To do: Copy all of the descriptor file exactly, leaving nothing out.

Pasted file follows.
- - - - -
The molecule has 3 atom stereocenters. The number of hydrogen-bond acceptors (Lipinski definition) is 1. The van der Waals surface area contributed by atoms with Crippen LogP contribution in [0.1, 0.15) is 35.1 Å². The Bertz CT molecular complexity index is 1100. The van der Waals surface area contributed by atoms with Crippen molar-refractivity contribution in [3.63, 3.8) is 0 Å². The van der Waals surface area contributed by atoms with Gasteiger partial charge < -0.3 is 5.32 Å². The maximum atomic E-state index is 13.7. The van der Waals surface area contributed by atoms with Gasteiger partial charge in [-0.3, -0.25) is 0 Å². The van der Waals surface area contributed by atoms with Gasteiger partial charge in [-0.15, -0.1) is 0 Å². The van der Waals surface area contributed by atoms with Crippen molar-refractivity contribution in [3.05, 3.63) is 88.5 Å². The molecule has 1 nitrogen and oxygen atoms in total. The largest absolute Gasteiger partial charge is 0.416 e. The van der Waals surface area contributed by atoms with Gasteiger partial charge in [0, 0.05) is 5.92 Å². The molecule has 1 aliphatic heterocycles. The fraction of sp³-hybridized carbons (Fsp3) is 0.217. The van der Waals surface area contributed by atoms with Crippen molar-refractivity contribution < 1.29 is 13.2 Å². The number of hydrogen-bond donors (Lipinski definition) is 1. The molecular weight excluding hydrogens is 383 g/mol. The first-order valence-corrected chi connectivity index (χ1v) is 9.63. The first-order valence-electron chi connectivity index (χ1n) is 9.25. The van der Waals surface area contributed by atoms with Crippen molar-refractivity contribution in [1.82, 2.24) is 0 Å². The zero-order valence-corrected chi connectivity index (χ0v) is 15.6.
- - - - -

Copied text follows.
The molecule has 3 atom stereocenters. The number of hydrogen-bond acceptors (Lipinski definition) is 1. The van der Waals surface area contributed by atoms with Crippen LogP contribution in [0.1, 0.15) is 35.1 Å². The Bertz CT molecular complexity index is 1100. The van der Waals surface area contributed by atoms with Crippen molar-refractivity contribution in [3.63, 3.8) is 0 Å². The van der Waals surface area contributed by atoms with Gasteiger partial charge < -0.3 is 5.32 Å². The maximum atomic E-state index is 13.7. The van der Waals surface area contributed by atoms with Gasteiger partial charge in [-0.3, -0.25) is 0 Å². The van der Waals surface area contributed by atoms with Gasteiger partial charge in [-0.15, -0.1) is 0 Å². The van der Waals surface area contributed by atoms with Crippen molar-refractivity contribution in [3.05, 3.63) is 88.5 Å². The molecule has 1 nitrogen and oxygen atoms in total. The largest absolute Gasteiger partial charge is 0.416 e. The van der Waals surface area contributed by atoms with Gasteiger partial charge in [0, 0.05) is 5.92 Å². The molecule has 1 aliphatic heterocycles. The fraction of sp³-hybridized carbons (Fsp3) is 0.217. The van der Waals surface area contributed by atoms with Crippen molar-refractivity contribution < 1.29 is 13.2 Å². The number of hydrogen-bond donors (Lipinski definition) is 1. The molecular weight excluding hydrogens is 383 g/mol. The first-order valence-corrected chi connectivity index (χ1v) is 9.63. The first-order valence-electron chi connectivity index (χ1n) is 9.25. The van der Waals surface area contributed by atoms with Crippen molar-refractivity contribution in [1.82, 2.24) is 0 Å². The zero-order valence-corrected chi connectivity index (χ0v) is 15.6.